Collect, cooperate and get crafty with Yoshi!
I remember my excitement when Yoshi’s latest adventure was first announced nearly three years ago. My anticipation has been growing steadily in the time since. Even so, I’ve been extra careful to avoid excessive information on Yoshi’s Woolly World as of late. No easy task for a game journalist, especially with a title that’s been out in the UK for months already. But I wanted to be surprised – this is the first new Yoshi game for a home console in nearly twenty years.
The story for this platforming adventure sees Craft Island being invaded by familiar trickster, Kamek. With kidnapping on the brain once again, he captures a whole slew of the woolly Yoshis. You’ll need to recover the Wonder Wool, spread across forty plus levels, to knit them all back together. Is it a great plot? Not especially. But I must say that it really is quite refreshing to play a Yoshi game in which a wailing baby Mario isn’t hogging the spotlight.
Popular Yoshi moves like the flutter-jump and ground pound return for this adventure. They can be pulled off with the Gamepad, Pro Controller, Classic Controller Pro, or Wiimote. I appreciate the choices; you can even adjust the control styles.
It’s the use of the handicraft material that really alters the gameplay. No longer flinging eggs, Yoshi instead tosses balls of yarn. These can knot-up enemies, or knit new pathways. Secrets in the levels – of which there are tons – can be found behind fabric, or by tugging on bows of thread. The new design stands out most however through the wonderful visuals …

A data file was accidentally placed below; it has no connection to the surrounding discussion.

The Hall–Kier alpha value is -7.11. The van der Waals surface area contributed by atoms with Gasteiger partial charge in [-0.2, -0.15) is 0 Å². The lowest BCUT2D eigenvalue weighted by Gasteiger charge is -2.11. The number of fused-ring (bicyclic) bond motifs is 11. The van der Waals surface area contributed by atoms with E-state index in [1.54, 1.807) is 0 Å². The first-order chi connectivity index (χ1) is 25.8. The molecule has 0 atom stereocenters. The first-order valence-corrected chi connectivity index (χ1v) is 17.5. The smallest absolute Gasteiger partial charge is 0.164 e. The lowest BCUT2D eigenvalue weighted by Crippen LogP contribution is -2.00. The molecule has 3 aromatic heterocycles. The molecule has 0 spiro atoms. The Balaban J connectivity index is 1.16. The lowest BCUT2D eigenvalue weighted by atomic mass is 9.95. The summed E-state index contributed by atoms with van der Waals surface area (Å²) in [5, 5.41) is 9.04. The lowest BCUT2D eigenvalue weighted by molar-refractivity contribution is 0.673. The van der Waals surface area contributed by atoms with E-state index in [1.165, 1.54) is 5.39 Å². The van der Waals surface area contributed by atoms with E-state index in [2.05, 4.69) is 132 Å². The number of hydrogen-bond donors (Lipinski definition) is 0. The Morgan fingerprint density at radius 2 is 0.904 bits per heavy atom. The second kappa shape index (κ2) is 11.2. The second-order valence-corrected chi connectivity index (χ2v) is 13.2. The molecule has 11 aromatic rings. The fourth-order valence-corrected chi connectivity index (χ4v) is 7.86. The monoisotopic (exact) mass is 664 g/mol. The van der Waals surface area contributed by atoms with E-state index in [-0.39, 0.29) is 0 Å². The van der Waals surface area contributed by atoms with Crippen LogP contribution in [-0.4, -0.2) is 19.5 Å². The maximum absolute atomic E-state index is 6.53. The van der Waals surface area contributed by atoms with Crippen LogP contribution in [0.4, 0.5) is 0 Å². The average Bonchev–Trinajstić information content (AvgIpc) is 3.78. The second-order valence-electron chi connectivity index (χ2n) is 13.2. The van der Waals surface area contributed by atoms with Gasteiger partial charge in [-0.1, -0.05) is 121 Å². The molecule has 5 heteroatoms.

Yoshi titles are known for their unique and impressive graphics, a trend that happily continues with Woolly World. The style was approached in the vein of Wii hit Kirby’s Epic Yarn, not surprising as that game’s developers, Good Feel, co-developed this new Yoshi adventure. While fabric worlds aren’t new to Yoshi games (Yoshi’s Story had some) they’ve never been in dazzling high-definition before. There is Off-TV play of course, the sole standout feature of the GamePad , but you’d be missing out not playing this on a large HDTV. The game is positively adorable, and the charming, colorful atmosphere kept me grinning! It has a crisp shine to it, with so many little details and touches in the foreground and background. I often stopped just to admire all the eye candy, and with no time limit it’s easy to soak in the atmosphere.
The main game has six long worlds, plus some unlockable levels which ups the challenge. Although I found the occasional level that packed in too many ideas for its own good, the vast majority are very well-designed, and diverse enough to easily hold the interest of almost anyone. The mix of new and returning themes, foes, and mechanics work quite well in these varied fabric locales. The fruit collecting bonus games after levels called to my mind Woolly World’s predecessor, Yoshi’s Story.
There’s a wealth of replay incentives, even after beating the game. In typical Yoshi fashion, an abundance of collectibles are waiting to be acquired. Completionists will have a ball striving to achieve perfect course results! Even if you aren’t that particular though, the Wonder Wool especially is something you won’t want to miss. Grabbing all five in each level frees captured Yoshis to play with. There are dozens of fun Yoshi patterns, and you can save your favorites to the Yarn Yoshi amiibo. Sadly I wasn’t able to test it out, or the Double Yoshi feature which activates a second Yoshi sidekick that follows you. The good news though, is the latter can be accomplished with any Yoshi amiibo. Other amiibo unlock new patterns, bringing some extra value to the game.